17. 4 out of 5

    Karrie

    Teen pregnancy is a fairly common theme in young adult literature, dating back in my memory to Mr. and Mrs. Bo Jo Jones. Traditionally the stories are from the point of view of the mother; The First Part Last provides a different perspective in the voice of the expectant father. So often society is focused on how an unwanted pregnancy impacts the mother's life and forgets that an unwanted pregnancy affects the father's life more than placing blame on him. There are young men out there who are o Teen pregnancy is a fairly common theme in young adult literature, dating back in my memory to Mr. and Mrs. Bo Jo Jones. Traditionally the stories are from the point of view of the mother; The First Part Last provides a different perspective in the voice of the expectant father. So often society is focused on how an unwanted pregnancy impacts the mother's life and forgets that an unwanted pregnancy affects the father's life more than placing blame on him. There are young men out there who are opposed to abortion, who would step up and take responsibility for their baby. This is a tender, sweet story about a young man named Bobby who does just that -- takes on the responsibility of raising his illegitimate daughter when his ex-girlfriend, Nia, wants to give her up for adoption. This is a story of accepting responsibility, caring for family, doing the right thing, and facing difficulties head on. Bobby is very believable as a sixteen-year-old struggling with his position in the world, and now having to rethink where his life is headed. It is heart-warming to see this young man become a man while he is tenderly caring for his daughter. I cried buckets when I read this book, and was impressed at how gracefully Johnson handled this issue. This book would provide a good book discussion amongst teens. The teens I know who read it wanted to talk about it, so it seems like a natural launching pad to remind boys and girls that no matter how careful they are, accidents happen and there are alternatives to seek out.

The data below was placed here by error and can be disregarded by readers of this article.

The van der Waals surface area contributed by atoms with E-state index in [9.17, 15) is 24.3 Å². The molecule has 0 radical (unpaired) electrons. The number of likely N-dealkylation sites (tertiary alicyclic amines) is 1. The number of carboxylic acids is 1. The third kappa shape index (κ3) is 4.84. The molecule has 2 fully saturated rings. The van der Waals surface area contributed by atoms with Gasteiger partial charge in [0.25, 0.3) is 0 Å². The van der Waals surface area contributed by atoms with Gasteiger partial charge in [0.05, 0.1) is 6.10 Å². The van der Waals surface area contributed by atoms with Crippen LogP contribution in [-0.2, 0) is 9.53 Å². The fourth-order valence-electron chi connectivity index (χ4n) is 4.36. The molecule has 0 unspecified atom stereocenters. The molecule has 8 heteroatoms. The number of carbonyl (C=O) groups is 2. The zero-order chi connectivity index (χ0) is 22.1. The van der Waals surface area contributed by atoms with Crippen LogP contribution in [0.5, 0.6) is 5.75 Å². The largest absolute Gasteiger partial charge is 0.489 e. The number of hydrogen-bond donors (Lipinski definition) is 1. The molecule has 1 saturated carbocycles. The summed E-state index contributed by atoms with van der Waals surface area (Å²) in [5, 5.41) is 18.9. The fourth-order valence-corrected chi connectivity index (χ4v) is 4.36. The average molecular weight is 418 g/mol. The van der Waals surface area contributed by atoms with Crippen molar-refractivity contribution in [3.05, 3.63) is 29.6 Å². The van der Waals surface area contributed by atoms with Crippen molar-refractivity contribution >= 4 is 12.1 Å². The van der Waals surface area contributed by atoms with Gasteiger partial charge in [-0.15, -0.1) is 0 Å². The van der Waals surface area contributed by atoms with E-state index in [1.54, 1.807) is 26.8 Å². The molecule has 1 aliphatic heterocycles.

18. 4 out of 5

    a